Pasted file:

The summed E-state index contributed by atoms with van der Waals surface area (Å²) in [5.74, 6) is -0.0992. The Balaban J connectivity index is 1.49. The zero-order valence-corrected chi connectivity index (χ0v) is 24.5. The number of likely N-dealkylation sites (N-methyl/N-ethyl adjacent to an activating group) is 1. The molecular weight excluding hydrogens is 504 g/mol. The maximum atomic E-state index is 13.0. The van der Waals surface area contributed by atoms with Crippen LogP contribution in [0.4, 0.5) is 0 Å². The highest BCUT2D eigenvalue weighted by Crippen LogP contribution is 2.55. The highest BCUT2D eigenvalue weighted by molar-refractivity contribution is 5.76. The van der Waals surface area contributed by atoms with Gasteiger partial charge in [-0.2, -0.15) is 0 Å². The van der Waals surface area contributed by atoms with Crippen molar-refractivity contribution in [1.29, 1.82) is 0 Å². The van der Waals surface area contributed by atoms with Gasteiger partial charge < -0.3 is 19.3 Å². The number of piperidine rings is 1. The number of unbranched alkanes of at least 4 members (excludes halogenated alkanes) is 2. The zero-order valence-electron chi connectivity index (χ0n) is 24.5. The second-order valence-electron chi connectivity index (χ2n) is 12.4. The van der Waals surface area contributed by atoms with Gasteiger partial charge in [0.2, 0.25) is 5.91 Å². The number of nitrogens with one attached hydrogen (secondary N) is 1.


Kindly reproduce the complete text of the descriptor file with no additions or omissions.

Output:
The summed E-state index contributed by atoms with van der Waals surface area (Å²) in [5.74, 6) is -0.0992. The Balaban J connectivity index is 1.49. The zero-order valence-corrected chi connectivity index (χ0v) is 24.5. The number of likely N-dealkylation sites (N-methyl/N-ethyl adjacent to an activating group) is 1. The molecular weight excluding hydrogens is 504 g/mol. The maximum atomic E-state index is 13.0. The van der Waals surface area contributed by atoms with Crippen LogP contribution in [0.4, 0.5) is 0 Å². The highest BCUT2D eigenvalue weighted by Crippen LogP contribution is 2.55. The highest BCUT2D eigenvalue weighted by molar-refractivity contribution is 5.76. The van der Waals surface area contributed by atoms with Gasteiger partial charge in [-0.2, -0.15) is 0 Å². The van der Waals surface area contributed by atoms with Crippen molar-refractivity contribution in [1.29, 1.82) is 0 Å². The van der Waals surface area contributed by atoms with Gasteiger partial charge < -0.3 is 19.3 Å². The number of piperidine rings is 1. The number of unbranched alkanes of at least 4 members (excludes halogenated alkanes) is 2. The zero-order valence-electron chi connectivity index (χ0n) is 24.5. The second-order valence-electron chi connectivity index (χ2n) is 12.4. The van der Waals surface area contributed by atoms with Gasteiger partial charge in [0.2, 0.25) is 5.91 Å². The number of nitrogens with one attached hydrogen (secondary N) is 1.